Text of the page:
The National Academies

NCHRP Synthesis 20-05/Topic 51-05 [Active (Synthesis)]

Collaborative Practices for Performance-Based Asset Management between State Transportation Agencies and Metropolitan Planning Organizations
[ NCHRP 20-05 (Synthesis of Information Related to Highway Practices) ]

  Project Data
Funds: $45,000
Authorization to Begin Work: 5/1/2019 -- estimated
Staff Responsibility: Tanya Zwahlen
Research Agency: Spy Pond Partners, LLC
Principal Investigator: Hyun-A Park
Effective Date: 9/27/2019
Fiscal Year: 2019

Final Scope



The FAST Act emphasizes preservation of the existing transportation system in the metropolitan long-range transportation factors. These factors directly link the practice of long-range transportation planning to the practice of transportation asset management. Transportation asset management (AM), one of the national performance areas identified in MAP-21, is a strategic approach and business model that prioritizes investments primarily based on the condition of assets. The asset management cycle involves asset management plan development, maintenance and engineering activities, asset management plan monitoring, asset prioritization, and investment trade-off activities. A key component of asset management plan development is the inclusion of a performance management framework intended to provide a systematic approach to measuring progress in the implementation of an asset management strategy while enabling auditing and monitoring. Performance measurement and transportation asset management are therefore inextricably linked.

MAP-21 resulted in increased attention being paid to performance-based transportation planning across local, regional and statewide planning scales. The result has been increased communication and coordination across the national performance goal areas. Yet the practice of asset management within state DOTs can happen separate and apart from the performance-based transportation planning activities that occur within MPOs. However, to achieve the strategic vision of transportation asset management for system preservation, measurement, monitoring and prioritization, the integration of DOT and MPO activities, and coordination in the development of AM performance measures, may be necessary.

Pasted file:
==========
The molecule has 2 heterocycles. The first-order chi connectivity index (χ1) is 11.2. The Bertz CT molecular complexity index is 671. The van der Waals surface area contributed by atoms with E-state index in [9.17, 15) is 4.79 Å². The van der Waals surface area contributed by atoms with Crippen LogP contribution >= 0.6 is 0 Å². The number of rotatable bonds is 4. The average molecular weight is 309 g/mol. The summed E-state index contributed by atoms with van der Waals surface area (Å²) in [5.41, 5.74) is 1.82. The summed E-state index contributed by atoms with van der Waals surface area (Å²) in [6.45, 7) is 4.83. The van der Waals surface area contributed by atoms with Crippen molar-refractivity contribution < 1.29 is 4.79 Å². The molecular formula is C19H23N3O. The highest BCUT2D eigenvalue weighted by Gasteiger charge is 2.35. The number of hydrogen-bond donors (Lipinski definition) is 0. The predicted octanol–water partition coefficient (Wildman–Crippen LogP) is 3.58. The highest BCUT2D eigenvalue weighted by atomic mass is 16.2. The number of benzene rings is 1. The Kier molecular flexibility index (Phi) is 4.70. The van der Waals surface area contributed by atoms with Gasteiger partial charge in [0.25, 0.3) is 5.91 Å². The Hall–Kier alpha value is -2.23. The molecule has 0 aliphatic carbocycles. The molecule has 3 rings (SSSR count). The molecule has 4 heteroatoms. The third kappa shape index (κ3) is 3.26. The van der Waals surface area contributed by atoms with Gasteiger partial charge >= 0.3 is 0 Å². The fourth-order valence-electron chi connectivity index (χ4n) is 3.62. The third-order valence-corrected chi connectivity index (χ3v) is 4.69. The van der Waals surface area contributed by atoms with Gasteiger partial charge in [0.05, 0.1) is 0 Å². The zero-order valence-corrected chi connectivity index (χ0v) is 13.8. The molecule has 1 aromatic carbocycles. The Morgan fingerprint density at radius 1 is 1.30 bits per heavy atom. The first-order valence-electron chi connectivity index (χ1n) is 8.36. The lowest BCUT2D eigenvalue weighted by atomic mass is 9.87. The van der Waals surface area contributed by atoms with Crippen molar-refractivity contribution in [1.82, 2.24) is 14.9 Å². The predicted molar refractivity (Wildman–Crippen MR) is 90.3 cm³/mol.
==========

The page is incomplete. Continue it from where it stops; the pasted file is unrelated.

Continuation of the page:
The objective of this synthesis is to document DOT collaboration with MPOs relative to target setting, investment decisions, and performance monitoring of pavement and bridge assets for performance-based planning and programming. The synthesis will focus on DOT practices to initiate and facilitate collaboration with MPOs.

Information to be gathered includes (but is not limited to):
• AM related activities that have prompted DOT to facilitate collaboration with MPOs.
• How development and implementation of the Transportation Asset Management Plan (TAMP) informs the long-range planning activities at MPOs and DOTs.
• Activities DOTs are undertaking to promote asset preservation and target setting at MPOs
Efficiencies and innovations generated from the integration of long-range MPO planning and DOT-led AM activities.
• Challenges to effective DOT collaboration with MPOs (as reported by DOTs) to support transportation asset management (e.g. state and non-state ownership/maintenance).
• Identification of performance measures that support long-range planning and AM goals.
• DOT strategies for addressing discrepancies between state and federal performance measures (e.g. challenges with communication, analysis, etc.).
• How DOTs collaborate and coordinate with MPOs on asset management (e.g. agreements, special meetings, organizational structure, governance).
• How DOTs monitor and report the outcomes of asset management activities to MPOs
• How differing priorities between DOTs and MPOs may influence trade-off decisions by DOTs among performance areas (e.g. transit, congestion, safety).

Information will be collected through literature review, survey of DOTs, and follow-up interviews with selected agencies for the development of case examples highlighting DOT collaboration with MPOs to measure and monitor infrastructure condition and system performance. Information gaps and suggestions for research to address those gaps will be identified.





Topic Panel

Basak Aldemir Bektas, Minnesota State University

Deanna K. Belden, Minnesota DOT

Tamara P. Haas, New Mexico DOT

Keith Miller, North Jersey Transportation Planning Authority, Inc.

Massoud Nasrollahi, Virginia DOT

Bryan Pounds, Massachusetts DOT

Steve Gaj, Federal Highway Administration

Thomas Palmerlee, Transportation Research Board


TRB Staff
Christopher Dunne

First meeting: September 27, 2019, Washington, DC 
Teleconference: TBD
Second meeting: June 22, 2020

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